Unilever threatens to pull Facebook and Google ads over brand safety fears

Feb 13, 2018 | Regulation, Social media, Unilever - Research, tips and news for marketers

Unilever has warned that it could pull its advertising from digital platforms that have become a "swamp" of fake news, racism, sexism and extremism.

In a statement, Unilever said it may no longer advertise on platforms that create divisions in society or fail to protect young people.

The consumers goods company behind brands Lynx and Dove warned that brands “have to take the lead” in confronting the “deep systematic issue” as Facebook and Twitter attempts to grapple with a string of scandals in which their platforms have been used to spread politically-charged and misleading news reports.

Unilever says it will not invest in platforms that “create division” in society and “promote anger or hate”, arguing that “social media should build social responsibility”.

“We cannot continue to prop up a digital supply chain … which at times is little better than a swamp in terms of its transparency,” Unilever marketing boss Keith Weed will say, according to a copy of his speech obtained by CNN.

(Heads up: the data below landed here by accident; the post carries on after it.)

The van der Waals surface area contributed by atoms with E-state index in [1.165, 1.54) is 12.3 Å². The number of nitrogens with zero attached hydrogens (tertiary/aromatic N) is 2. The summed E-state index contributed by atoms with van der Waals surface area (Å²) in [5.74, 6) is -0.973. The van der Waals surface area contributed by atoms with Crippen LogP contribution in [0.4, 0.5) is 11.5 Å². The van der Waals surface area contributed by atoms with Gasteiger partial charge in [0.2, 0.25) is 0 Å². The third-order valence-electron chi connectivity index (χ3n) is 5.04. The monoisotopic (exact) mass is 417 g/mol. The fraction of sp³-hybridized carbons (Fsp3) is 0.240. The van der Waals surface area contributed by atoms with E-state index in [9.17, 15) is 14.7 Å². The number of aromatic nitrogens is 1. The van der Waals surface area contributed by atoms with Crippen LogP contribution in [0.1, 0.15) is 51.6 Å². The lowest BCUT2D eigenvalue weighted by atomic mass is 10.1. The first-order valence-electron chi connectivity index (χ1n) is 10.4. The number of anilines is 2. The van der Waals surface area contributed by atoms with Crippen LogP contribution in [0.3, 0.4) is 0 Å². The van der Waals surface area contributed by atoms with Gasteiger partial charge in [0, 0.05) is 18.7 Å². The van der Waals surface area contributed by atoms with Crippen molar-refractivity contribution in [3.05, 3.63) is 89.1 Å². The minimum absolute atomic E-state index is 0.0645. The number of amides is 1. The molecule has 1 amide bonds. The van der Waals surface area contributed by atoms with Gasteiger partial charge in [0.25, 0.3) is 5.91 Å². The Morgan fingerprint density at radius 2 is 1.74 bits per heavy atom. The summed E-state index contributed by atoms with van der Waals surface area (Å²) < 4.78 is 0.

Unilever which owns brands including Dove, Lipton, and Ben & Jerry’s, is one of the world’s top advertisers. It has an annual marketing budget of roughly €8 billion, and 25% of its ads are digital.

Facebook has come under fire for allowing fake news to flood users’ news feeds and Twitter has been accused of failing to confront political bots amid allegations that Russia used an army of fake accounts to sway the Brexit vote and US election in 2016. Tech giant Google is also attempting to purge search engine results of inaccurate and misleading news.

Unilever marketing boss Keith Weed will deliver his warning to tech companies at an industry convention later today. “Brands have to play their role in resolving it,” he will say. “No longer can we stand to one side or remain at arm’s length just because issues in the supply chain do not affect us directly,” warned, adding that the industry is “sleepwalking on progress”.

Analysis: consumers trust their own network

Craig Tuck, Managing Director, UK, at from RhythmOne, said: “Various social giants have been publicly scrutinised for serving ads against inappropriate content recently and Unilever is another example of a brand reviewing their strategy to ensure they remain trusted.

“When trust is in question, consumers often revert to their own network – meaning there’s more emphasis on dark social. 74% of sharing activity takes place across email and instant messaging, so having the tools to analyse this trend properly will be increasingly important. Digital brand safety is an incredibly complex area – and one that we have invested heavily in, as we feel it will be a key area that advertisers look at when allocating their media spend going forward.”